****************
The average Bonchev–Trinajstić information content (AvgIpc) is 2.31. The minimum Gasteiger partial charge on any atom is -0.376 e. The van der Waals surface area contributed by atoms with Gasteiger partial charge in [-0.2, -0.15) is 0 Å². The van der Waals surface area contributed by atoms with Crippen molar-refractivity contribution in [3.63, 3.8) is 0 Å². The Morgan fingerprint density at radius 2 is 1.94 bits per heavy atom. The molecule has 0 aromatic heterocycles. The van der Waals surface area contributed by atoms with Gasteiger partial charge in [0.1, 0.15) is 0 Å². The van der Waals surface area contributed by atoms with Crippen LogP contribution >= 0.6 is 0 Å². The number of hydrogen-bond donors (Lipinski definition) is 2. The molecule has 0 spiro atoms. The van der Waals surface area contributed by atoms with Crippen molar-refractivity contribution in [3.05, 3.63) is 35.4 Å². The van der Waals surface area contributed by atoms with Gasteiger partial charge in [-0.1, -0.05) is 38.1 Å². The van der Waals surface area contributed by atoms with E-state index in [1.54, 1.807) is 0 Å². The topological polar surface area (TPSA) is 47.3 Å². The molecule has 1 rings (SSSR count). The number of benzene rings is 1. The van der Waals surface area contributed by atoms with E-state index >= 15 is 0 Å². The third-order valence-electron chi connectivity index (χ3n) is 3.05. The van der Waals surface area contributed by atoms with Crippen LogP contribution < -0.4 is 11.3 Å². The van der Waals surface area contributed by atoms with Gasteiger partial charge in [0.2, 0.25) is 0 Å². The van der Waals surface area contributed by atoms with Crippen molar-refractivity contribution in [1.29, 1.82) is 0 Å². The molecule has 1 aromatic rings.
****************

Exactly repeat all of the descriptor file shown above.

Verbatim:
The average Bonchev–Trinajstić information content (AvgIpc) is 2.31. The minimum Gasteiger partial charge on any atom is -0.376 e. The van der Waals surface area contributed by atoms with Gasteiger partial charge in [-0.2, -0.15) is 0 Å². The van der Waals surface area contributed by atoms with Crippen molar-refractivity contribution in [3.63, 3.8) is 0 Å². The Morgan fingerprint density at radius 2 is 1.94 bits per heavy atom. The molecule has 0 aromatic heterocycles. The van der Waals surface area contributed by atoms with Gasteiger partial charge in [0.1, 0.15) is 0 Å². The van der Waals surface area contributed by atoms with Crippen LogP contribution >= 0.6 is 0 Å². The number of hydrogen-bond donors (Lipinski definition) is 2. The molecule has 0 spiro atoms. The van der Waals surface area contributed by atoms with Crippen molar-refractivity contribution in [3.05, 3.63) is 35.4 Å². The van der Waals surface area contributed by atoms with Gasteiger partial charge in [-0.1, -0.05) is 38.1 Å². The van der Waals surface area contributed by atoms with E-state index in [1.54, 1.807) is 0 Å². The topological polar surface area (TPSA) is 47.3 Å². The molecule has 1 rings (SSSR count). The number of benzene rings is 1. The van der Waals surface area contributed by atoms with E-state index >= 15 is 0 Å². The third-order valence-electron chi connectivity index (χ3n) is 3.05. The van der Waals surface area contributed by atoms with Crippen LogP contribution < -0.4 is 11.3 Å². The van der Waals surface area contributed by atoms with Gasteiger partial charge in [0.2, 0.25) is 0 Å². The van der Waals surface area contributed by atoms with Crippen molar-refractivity contribution in [1.29, 1.82) is 0 Å². The molecule has 1 aromatic rings.